Cayman Net News
   Welcome to Cayman Net News Online: Today's print edition 
Search: web our site     

News from the Cayman Islands for
Prev    Next

Lighthouse Point condos open

Published on Sunday, August 2, 2009 Email To Friend    Print Version

A section of the Lighthouse Point roof.

By Kevin Shereves

Lighthouse Point is a category 5-hurricane structure that consists of nine oceanfront condominiums constructed with green technologies. The facility is set in a rugged iron shore landscape and is located along North West Point Road in West Bay.

The building is aesthetically pleasing and boasts unobstructed views of the Caribbean Sea from each private balcony.

The facility is eco-friendly and is equipped with both solar and wind power. It is surrounded by flora and fauna indigenous to the Cayman Islands and offers a great deal of natural beauty. Shore diving is available from your front door courtesy of Divetech, and the solid stone exterior blends naturally into the landscape. Antique anchors, cannons and nautical features including of course, a Lighthouse, accent the facility.

“Lighthouse Point offers strata ownership with clear title to your condo and is also registered as a member of the United States Green Building Council,” said Nancy Easterbrook, Managing Partner of Divetech.

“Its green amenities include solar power, wind power, on-demand hot water heating, comprehensive water reclamation and re-use program, solid wood interiors (from sustainable forests, of course) and many more features, including a daytime Cafe “Salt” and a diving shop operated by Divetech.”

“We worked for a long time trying to purchase products that were sustainable. The exterior of the building is 100 percent recyclable concrete and the interior is solid wood. It is all white pine and is treated and sealed. White pine is imported from the North East US and was chosen because it is a very fast-growing tree and the supplier practices sustainable forestry.

“We selected the wind turbine because it runs at night time when the solar is not running and we felt that solar and wind power would complement each other. Our wind turbine is rated to 140 miles per hour and is rated even to withstand category three winds but if the winds get too strong the unit will stop working and shut itself down. The turbine operates at peak efficiency output in-between 8-30 knots.”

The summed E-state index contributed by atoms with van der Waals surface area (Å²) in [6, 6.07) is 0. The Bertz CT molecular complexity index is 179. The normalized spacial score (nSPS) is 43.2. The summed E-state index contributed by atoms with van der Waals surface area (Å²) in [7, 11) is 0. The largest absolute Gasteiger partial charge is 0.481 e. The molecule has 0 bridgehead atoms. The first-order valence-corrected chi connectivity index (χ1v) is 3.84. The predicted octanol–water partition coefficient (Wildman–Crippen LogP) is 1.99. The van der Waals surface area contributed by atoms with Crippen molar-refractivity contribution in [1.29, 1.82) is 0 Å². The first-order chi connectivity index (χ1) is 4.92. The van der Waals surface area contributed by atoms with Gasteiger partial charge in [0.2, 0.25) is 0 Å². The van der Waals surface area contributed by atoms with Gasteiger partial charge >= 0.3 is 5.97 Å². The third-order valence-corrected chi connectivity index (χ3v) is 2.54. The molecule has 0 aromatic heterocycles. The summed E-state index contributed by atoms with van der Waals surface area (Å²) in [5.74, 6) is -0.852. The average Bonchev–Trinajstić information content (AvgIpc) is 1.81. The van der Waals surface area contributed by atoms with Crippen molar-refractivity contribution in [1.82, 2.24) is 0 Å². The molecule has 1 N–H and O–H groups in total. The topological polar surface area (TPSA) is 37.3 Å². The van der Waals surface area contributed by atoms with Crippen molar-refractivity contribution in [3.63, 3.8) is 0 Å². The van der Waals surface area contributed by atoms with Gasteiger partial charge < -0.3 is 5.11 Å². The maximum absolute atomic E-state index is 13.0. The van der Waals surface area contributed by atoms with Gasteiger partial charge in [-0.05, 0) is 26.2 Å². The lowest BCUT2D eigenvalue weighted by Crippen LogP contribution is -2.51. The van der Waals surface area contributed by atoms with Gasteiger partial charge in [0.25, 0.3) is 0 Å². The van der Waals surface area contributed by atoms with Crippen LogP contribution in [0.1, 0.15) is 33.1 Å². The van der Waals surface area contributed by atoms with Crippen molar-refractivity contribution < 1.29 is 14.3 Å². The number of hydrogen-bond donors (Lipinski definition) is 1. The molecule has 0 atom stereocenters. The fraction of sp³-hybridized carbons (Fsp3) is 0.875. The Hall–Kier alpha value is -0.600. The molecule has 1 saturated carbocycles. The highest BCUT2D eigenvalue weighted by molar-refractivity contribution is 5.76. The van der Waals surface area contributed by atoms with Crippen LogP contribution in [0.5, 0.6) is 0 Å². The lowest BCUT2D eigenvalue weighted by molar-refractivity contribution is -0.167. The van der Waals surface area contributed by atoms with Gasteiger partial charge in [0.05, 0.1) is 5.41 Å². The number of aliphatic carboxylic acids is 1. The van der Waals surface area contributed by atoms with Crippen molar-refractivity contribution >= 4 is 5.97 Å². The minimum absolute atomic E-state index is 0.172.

She added: “The wind turbine is 33 feet tall and meets all zoning requirements and it is on a hinge system that allows for the windmill to be let down to the ground in the event of a hurricane.”

Mrs Easterbrook explained: “On the solar side, we installed a total of 10 different solar arrays. There are nine condos and each one is equipped with its own solar array. The tenth solar array is used to generate power for the strata including the outdoor lighting, sewage treatment plant, and all external fixtures are powered by the 10th solar array.

“We produce a total of about 20 kilowatts of clean renewable carbon free power each day depending on the amount of wind and sunshine. In the energy portion we also selected some gas options and decided to go with gas stoves and dryers. While propane is not renewable, it is a clean burning fuel and low cost and provides the additional benefit that after a power outage or hurricane you still have the ability to cook.”

To compliment the renewable energy sources with the appliances the facility uses energy star-rated compact florescent and led light bulbs. Energy efficient light bulbs will cost you more initially but will have a much longer lifespan and will pay for themselves while at the same time reducing your carbon footprint.